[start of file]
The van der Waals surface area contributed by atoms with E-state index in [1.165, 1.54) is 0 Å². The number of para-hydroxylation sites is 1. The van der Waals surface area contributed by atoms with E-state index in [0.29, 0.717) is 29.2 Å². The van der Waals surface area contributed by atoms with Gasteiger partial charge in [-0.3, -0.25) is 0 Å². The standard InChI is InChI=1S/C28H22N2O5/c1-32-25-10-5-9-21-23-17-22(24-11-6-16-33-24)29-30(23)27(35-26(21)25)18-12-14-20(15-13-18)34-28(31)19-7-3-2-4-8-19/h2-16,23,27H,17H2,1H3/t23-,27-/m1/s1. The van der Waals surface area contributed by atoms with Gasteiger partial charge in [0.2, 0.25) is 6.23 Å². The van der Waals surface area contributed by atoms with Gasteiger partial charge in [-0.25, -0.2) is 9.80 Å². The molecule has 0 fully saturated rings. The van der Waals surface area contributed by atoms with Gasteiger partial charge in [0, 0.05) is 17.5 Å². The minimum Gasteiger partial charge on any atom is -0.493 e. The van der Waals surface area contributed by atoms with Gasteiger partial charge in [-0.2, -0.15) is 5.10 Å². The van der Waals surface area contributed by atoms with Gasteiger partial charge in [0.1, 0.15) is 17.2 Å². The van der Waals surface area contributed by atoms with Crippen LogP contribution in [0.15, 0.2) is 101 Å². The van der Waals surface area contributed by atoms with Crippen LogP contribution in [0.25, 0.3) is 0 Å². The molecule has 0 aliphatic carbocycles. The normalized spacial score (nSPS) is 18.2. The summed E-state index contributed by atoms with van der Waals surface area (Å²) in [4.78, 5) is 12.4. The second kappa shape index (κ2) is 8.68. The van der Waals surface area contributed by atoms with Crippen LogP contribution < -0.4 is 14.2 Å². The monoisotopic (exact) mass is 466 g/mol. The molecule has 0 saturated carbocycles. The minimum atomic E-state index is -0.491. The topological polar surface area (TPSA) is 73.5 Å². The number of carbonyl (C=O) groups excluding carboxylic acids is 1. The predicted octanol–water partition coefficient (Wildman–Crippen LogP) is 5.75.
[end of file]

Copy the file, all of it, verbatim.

The van der Waals surface area contributed by atoms with E-state index in [1.165, 1.54) is 0 Å². The number of para-hydroxylation sites is 1. The van der Waals surface area contributed by atoms with E-state index in [0.29, 0.717) is 29.2 Å². The van der Waals surface area contributed by atoms with Gasteiger partial charge in [-0.3, -0.25) is 0 Å². The standard InChI is InChI=1S/C28H22N2O5/c1-32-25-10-5-9-21-23-17-22(24-11-6-16-33-24)29-30(23)27(35-26(21)25)18-12-14-20(15-13-18)34-28(31)19-7-3-2-4-8-19/h2-16,23,27H,17H2,1H3/t23-,27-/m1/s1. The van der Waals surface area contributed by atoms with Gasteiger partial charge in [0.2, 0.25) is 6.23 Å². The van der Waals surface area contributed by atoms with Gasteiger partial charge in [-0.25, -0.2) is 9.80 Å². The molecule has 0 fully saturated rings. The van der Waals surface area contributed by atoms with Gasteiger partial charge in [0, 0.05) is 17.5 Å². The minimum Gasteiger partial charge on any atom is -0.493 e. The van der Waals surface area contributed by atoms with Gasteiger partial charge in [-0.2, -0.15) is 5.10 Å². The van der Waals surface area contributed by atoms with Gasteiger partial charge in [0.1, 0.15) is 17.2 Å². The van der Waals surface area contributed by atoms with Crippen LogP contribution in [0.15, 0.2) is 101 Å². The van der Waals surface area contributed by atoms with Crippen LogP contribution in [0.25, 0.3) is 0 Å². The molecule has 0 aliphatic carbocycles. The normalized spacial score (nSPS) is 18.2. The summed E-state index contributed by atoms with van der Waals surface area (Å²) in [4.78, 5) is 12.4. The second kappa shape index (κ2) is 8.68. The van der Waals surface area contributed by atoms with Crippen LogP contribution < -0.4 is 14.2 Å². The monoisotopic (exact) mass is 466 g/mol. The molecule has 0 saturated carbocycles. The minimum atomic E-state index is -0.491. The topological polar surface area (TPSA) is 73.5 Å². The number of carbonyl (C=O) groups excluding carboxylic acids is 1. The predicted octanol–water partition coefficient (Wildman–Crippen LogP) is 5.75.